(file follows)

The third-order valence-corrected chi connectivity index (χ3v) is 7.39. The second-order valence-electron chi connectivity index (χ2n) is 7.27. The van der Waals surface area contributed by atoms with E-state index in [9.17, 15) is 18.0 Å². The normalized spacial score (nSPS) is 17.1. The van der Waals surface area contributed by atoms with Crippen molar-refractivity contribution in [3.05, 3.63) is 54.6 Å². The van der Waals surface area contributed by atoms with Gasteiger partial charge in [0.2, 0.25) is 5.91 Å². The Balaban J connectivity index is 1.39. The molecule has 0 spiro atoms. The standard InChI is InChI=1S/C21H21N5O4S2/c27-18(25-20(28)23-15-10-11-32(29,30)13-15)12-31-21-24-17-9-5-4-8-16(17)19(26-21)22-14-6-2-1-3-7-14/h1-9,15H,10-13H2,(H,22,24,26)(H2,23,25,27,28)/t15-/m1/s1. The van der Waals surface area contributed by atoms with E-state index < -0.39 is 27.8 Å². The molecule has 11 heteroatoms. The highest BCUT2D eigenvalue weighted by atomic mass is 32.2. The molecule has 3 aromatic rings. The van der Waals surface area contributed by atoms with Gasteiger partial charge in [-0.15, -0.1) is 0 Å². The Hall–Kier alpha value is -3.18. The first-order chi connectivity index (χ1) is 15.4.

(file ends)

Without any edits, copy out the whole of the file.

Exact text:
The third-order valence-corrected chi connectivity index (χ3v) is 7.39. The second-order valence-electron chi connectivity index (χ2n) is 7.27. The van der Waals surface area contributed by atoms with E-state index in [9.17, 15) is 18.0 Å². The normalized spacial score (nSPS) is 17.1. The van der Waals surface area contributed by atoms with Crippen molar-refractivity contribution in [3.05, 3.63) is 54.6 Å². The van der Waals surface area contributed by atoms with Gasteiger partial charge in [0.2, 0.25) is 5.91 Å². The Balaban J connectivity index is 1.39. The molecule has 0 spiro atoms. The standard InChI is InChI=1S/C21H21N5O4S2/c27-18(25-20(28)23-15-10-11-32(29,30)13-15)12-31-21-24-17-9-5-4-8-16(17)19(26-21)22-14-6-2-1-3-7-14/h1-9,15H,10-13H2,(H,22,24,26)(H2,23,25,27,28)/t15-/m1/s1. The van der Waals surface area contributed by atoms with E-state index < -0.39 is 27.8 Å². The molecule has 11 heteroatoms. The highest BCUT2D eigenvalue weighted by atomic mass is 32.2. The molecule has 3 aromatic rings. The van der Waals surface area contributed by atoms with Gasteiger partial charge in [-0.15, -0.1) is 0 Å². The Hall–Kier alpha value is -3.18. The first-order chi connectivity index (χ1) is 15.4.